Sightron SII416X42MD Tactical Riflescope

5 September 1999
By Graysteel

NOTE:

This review was orignally sent to Sniper Country in July/August 1998 but got lost in the shuffle, only to be rediscovered recently. We have tried in vain to contact the author, but assume that he still wishes to have the review posted. We do not know and thus can not vouche for the author but decided to post it irrespective of this, since it can only be to the benefit of our visitors.


I recently had an opportunity to evaluate the Sightron SII416X42MD. This is the first of Sightron's offerings with a mil-dot reticle. This is the first time I have had a chance to review one of Sightron's products.

Although Sightron is not a company one normally thinks of when referring to makers of tactical optics, the addition of the mil-dot reticle in a $325 US (approx.) scope caught my interest.

Sightron is a Japanese company, though they maintain an office in North Carolina. Although my initial contact with the stateside folks showed them to be friendly, the fact that most of their engineering staff is located in Japan made getting technical information somewhat challenging.

The Sightron SII416X42MD is a 4-16x 42mm target turret scope that is available with the mil-dot reticle. The scope has a once-piece aluminum body with a separate 6-inch aluminum sunshield that can be screwed onto the objective housing. The scope comes in both 30mm and 1-inch models. The 1-inch tube body was used for this evaluation.

On first impression the SII416X42MD is a well-built scope with very nice optics. Though I was unable to obtain exact numbers on the resolution of the optics, subjectively speaking they are comparable to any of the high-end scopes I've worked with.

I found the unit to be well made and well finished. The tube itself is nitrogen-filled to prevent fogging and other such problems. The body is covered with very fine concentric rings that cause the scope to grip tightly in any standard set of scope rings. I mounted the scope on both a Savage 110 long action and a Springfield M1A third-generation mount, and found there to be plenty of room for placing the mounting rings to allow for proper eye relief. The interior of the sunshade contains small ridges to prevent glare or reflections.

Though there are certainly stronger and heavier scopes on the market, the Sightron is adequately built for field use. Overall, the body of the scope is excellent.

As I noted before, the optics on the Sightron are very good. They are all coated optics, and though I could not get exact specifications on them, I found the scope to be very bright and clear for a 42mm unit. The magnification ranges from 4 to 16 power, changed by rotating a ring on the ocular lens housing. The ring has a small lever on it, so it is very easy to manipulate even with gloved hands. The eye relief is 3.5" which I find to be about ideal, but this is a personal preference.

The placement of the parallax adjustment is again really a matter of personal preference. I find the objective mounted adjustment works best for me; you might prefer something else. Turning the objective housing makes parallax adjustments. The bell of the housing is marked clearly with ranges from 50 to infinity. I was unable to confirm if the adjustments are in meters or yards, but that makes no real practical difference, as everyone's eyes are slightly different. Overall, the optics are excellent.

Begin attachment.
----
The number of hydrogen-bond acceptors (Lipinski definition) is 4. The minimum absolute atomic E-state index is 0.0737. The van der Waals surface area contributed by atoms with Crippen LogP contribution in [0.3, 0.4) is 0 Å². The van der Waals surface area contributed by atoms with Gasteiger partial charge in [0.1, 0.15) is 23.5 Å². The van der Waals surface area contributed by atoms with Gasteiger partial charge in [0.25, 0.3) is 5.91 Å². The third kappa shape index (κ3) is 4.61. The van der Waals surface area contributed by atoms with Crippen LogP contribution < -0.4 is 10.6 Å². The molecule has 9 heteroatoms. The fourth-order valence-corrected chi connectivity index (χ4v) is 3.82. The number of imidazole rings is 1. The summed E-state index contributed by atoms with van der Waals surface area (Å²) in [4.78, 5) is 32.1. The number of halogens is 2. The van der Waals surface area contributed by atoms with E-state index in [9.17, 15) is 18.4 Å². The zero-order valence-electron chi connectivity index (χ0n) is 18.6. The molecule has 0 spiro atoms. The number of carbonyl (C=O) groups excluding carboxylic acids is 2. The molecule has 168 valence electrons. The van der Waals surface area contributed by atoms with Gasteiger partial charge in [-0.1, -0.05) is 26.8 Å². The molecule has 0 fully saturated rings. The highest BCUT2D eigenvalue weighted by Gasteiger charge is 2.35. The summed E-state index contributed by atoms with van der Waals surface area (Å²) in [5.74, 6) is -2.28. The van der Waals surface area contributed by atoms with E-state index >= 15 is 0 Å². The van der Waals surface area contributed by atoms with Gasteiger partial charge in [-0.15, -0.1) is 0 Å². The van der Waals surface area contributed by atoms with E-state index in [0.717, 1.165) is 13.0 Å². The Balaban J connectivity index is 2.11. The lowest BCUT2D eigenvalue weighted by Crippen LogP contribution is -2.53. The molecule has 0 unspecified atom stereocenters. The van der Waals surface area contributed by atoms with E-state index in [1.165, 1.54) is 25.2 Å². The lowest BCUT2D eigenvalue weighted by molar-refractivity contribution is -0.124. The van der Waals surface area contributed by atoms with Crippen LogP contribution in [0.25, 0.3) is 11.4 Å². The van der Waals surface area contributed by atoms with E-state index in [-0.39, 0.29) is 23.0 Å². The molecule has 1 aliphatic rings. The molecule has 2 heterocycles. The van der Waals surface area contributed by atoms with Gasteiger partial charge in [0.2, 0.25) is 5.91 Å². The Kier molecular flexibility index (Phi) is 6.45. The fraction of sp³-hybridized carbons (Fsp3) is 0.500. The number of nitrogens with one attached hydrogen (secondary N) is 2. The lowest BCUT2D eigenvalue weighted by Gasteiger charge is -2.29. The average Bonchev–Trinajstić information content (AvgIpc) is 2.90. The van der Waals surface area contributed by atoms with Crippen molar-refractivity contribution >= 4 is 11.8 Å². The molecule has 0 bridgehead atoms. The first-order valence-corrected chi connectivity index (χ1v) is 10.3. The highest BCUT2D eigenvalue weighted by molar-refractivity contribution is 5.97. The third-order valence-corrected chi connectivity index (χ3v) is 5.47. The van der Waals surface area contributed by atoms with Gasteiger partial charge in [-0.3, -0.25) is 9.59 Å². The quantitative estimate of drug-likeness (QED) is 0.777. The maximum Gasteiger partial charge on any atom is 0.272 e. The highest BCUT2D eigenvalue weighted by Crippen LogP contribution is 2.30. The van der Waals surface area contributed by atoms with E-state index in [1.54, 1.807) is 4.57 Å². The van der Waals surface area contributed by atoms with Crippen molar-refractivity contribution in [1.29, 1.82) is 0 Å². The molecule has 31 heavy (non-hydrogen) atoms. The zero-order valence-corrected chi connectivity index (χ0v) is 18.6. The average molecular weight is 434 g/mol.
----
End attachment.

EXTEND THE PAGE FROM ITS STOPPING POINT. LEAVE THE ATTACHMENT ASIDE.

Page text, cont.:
The main problems I found with this scope are related to the reticle. It appears to me that Sightron's engineers' understanding of the mil-dot leaves something to be desired. From what I can tell, they simply redesigned the mil-dot system rather then following the existing one. And, yes, before you say it, I know that you can't reinvent a mil-dot system and still have it be a milliradian system. Rather, the issue seems to be that when they went to put the mil-dot reticle on an adjustable-power scope, they decided that since the system would only work at one power setting, it was better to redesign the system.

What they have done is set the system up rather like the one many hunting scopes used for range estimation. These systems work by having you adjust the optical power setting so that marks on the reticle bracket an object of a known size. The way Sightron's system works is to start with the known size of an object in inches, then look at a chart to find the measurement that most closely matches. Personally, I don't think the system is workable at all.

The engineers really missed the boat on this one. Not to mention their documentation of this issue is almost completely lacking. However, after mulling it over for several hours and playing with an Excel spread sheet (who said geeks aren't dangerous?) I came up with a system that I feel works as well as the mil-dot system on variable power scopes. I have worked out the details for anyone interested at the end of this review.

You should also be aware that the dot in the mil-dot pattern aren't quite those of a standard mil-dot system. So that it would be impossible to use as a standard mil-dot even if you fixed the power setting at 12.5 (which happens to make the rest of the pattern work the way it should). My overall view of the reticle system on this scope is that the company did a poor job of understanding the intended use, and an even worse job of documenting their system.

I think it is just dumb luck that another very workable system exists for the pattern they have chosen. As it turns out, I really like the alternate system suggested above, and I included the table mentioned above in case someone might be interested in employing it. The elevation and windage adjustments are the next point to consider. The turrets are unusual in that they are 1/8 minute of angle, not the standard 1/4. This allows for a bit more precision, but requires turning the dial more. To be honest, it is questionable as to whether that level of precision is of any real use tactically. The knobs have a good feel and audible click as they turn.